An unstructured 5′-coding region of the prfA mRNA is required for efficient translation

Department of Molecular Biology, Laboratory for Molecular Infection Medicine Sweden, Umeå Centre for Microbial Research, Umeå University, 90187 Umeå, Sweden.
Nucleic Acids Research (Impact Factor: 9.11). 11/2011; 40(4):1818-27. DOI: 10.1093/nar/gkr850
Source: PubMed


Expression of virulence factors in the human bacterial pathogen Listeria monocytogenes is almost exclusively regulated by the transcriptional activator PrfA. The translation of prfA is controlled by a thermosensor located in the 5'-untranslated RNA (UTR), and is high at 37°C and low at temperatures <30°C. In order to develop a thermoregulated translational expression system, the 5'-UTR and different lengths of the prfA-coding sequences were placed in front of lacZ. When expressed in Escherichia coli, the β-galactosidase expression was directly correlated to the length of the prfA-coding mRNA lying in front of lacZ. A similar effect was detected with gfp as a reporter gene in both L. monocytogenes and E. coli, emphasizing the requirement of the prfA-coding RNA for maximal expression. In vitro transcription/translation and mutational analysis suggests a role for the first 20 codons of the native prfA-mRNA for maximal expression. By toe-print and RNA-probing analysis, a flexible hairpin-loop located immediately downstream of the start-codon was shown to be important for ribosomal binding. The present work determines the importance of an unstructured part of the 5'-coding region of the prfA-mRNA for efficient translation.

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    • "Besides the promoters, the 5′-untranslated regions (5′-UTRs) of bacterial mRNA are also known to play important regulatory roles in gene expression, which possibly occur at the transcriptional, post-transcriptional, or translational levels [9]. Extremely diverse mechanisms are employed by the cis-acting RNA regulatory elements in 5′-UTRs to strictly adjust the cellular levels of their downstream genes, including: (i) the ability of many 5′-UTRs to recognize a specific regulatory signal, such as T-boxes, riboswitches and RNA thermometers [10]–[12]; (ii) the capability of some 5′-UTRs to provide binding sites for small regulatory RNAs [9], [13]; and (iii) more 5′-UTRs being able to regulate the expression of the downstream gene, presumably by RNase III-mediated cleavage modification [14], preventing degradation of the mRNA [15], or other unknown mechanisms. Therefore, besides promoters, some 5′-UTR DNA regions have a significant applied potential in molecular biology research and improvement of recombinant protein expression [9], [12], [16], [17]. "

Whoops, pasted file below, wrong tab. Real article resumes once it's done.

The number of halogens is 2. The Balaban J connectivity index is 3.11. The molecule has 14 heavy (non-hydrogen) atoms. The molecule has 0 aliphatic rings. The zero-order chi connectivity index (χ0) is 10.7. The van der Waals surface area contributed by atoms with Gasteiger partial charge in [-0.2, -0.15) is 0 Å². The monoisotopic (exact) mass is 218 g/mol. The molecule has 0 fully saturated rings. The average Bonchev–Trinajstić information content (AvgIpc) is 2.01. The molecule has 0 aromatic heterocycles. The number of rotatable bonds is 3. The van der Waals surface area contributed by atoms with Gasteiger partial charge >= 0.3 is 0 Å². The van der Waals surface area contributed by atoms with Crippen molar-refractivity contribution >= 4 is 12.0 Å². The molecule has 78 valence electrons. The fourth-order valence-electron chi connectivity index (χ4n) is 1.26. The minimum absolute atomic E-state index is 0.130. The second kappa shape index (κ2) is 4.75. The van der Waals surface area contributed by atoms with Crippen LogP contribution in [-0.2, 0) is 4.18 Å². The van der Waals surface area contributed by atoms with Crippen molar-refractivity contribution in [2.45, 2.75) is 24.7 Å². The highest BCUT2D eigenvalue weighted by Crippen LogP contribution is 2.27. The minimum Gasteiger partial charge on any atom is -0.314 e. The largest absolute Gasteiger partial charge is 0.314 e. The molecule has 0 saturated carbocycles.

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    PLoS ONE 05/2013; 8(5):e62960. DOI:10.1371/journal.pone.0062960 · 3.23 Impact Factor
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    • "In this report we describe a systematic comparison of both positively and negatively regulated expression systems. Being aware of the influence of the 5′ end of the coding region on expression [29,30], we intentionally chose to use model genes with native 5′ ends as opposed to commonly used regions encoding N-terminal detection tags or solubility-enhancing fusion partners. The expression analyses were carried out at both the transcript and the protein level (activity assays and total protein), and we also included a flow cytometry based analysis of expression in individual cells. "
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    • "The authors of this study found that if the lcrF thermosensor is mutated to create a permanently open or permanently closed conformation, the virulence of Y. pseudotuberculosis is reduced in a mouse model of Yersiniosis, which suggests that the ability to fine tune the translation of LcrF – either up or down – is critical to the virulence of this pathogen. So far only one other virulence-associated thermosensor has been identified in a bacterial pathogen: the prfA gene (a positive regulator of listeriolysin) of Listeria monocytogenes (Johansson et al., 2002; Loh et al., 2012). Given the major contribution of temperature to the biology of Yersinia, it is possible that there may be other thermosensors that remain unidentified, including those that regulate virulence genes. "
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    Frontiers in Cellular and Infection Microbiology 11/2012; 2:129. DOI:10.3389/fcimb.2012.00129 · 3.72 Impact Factor
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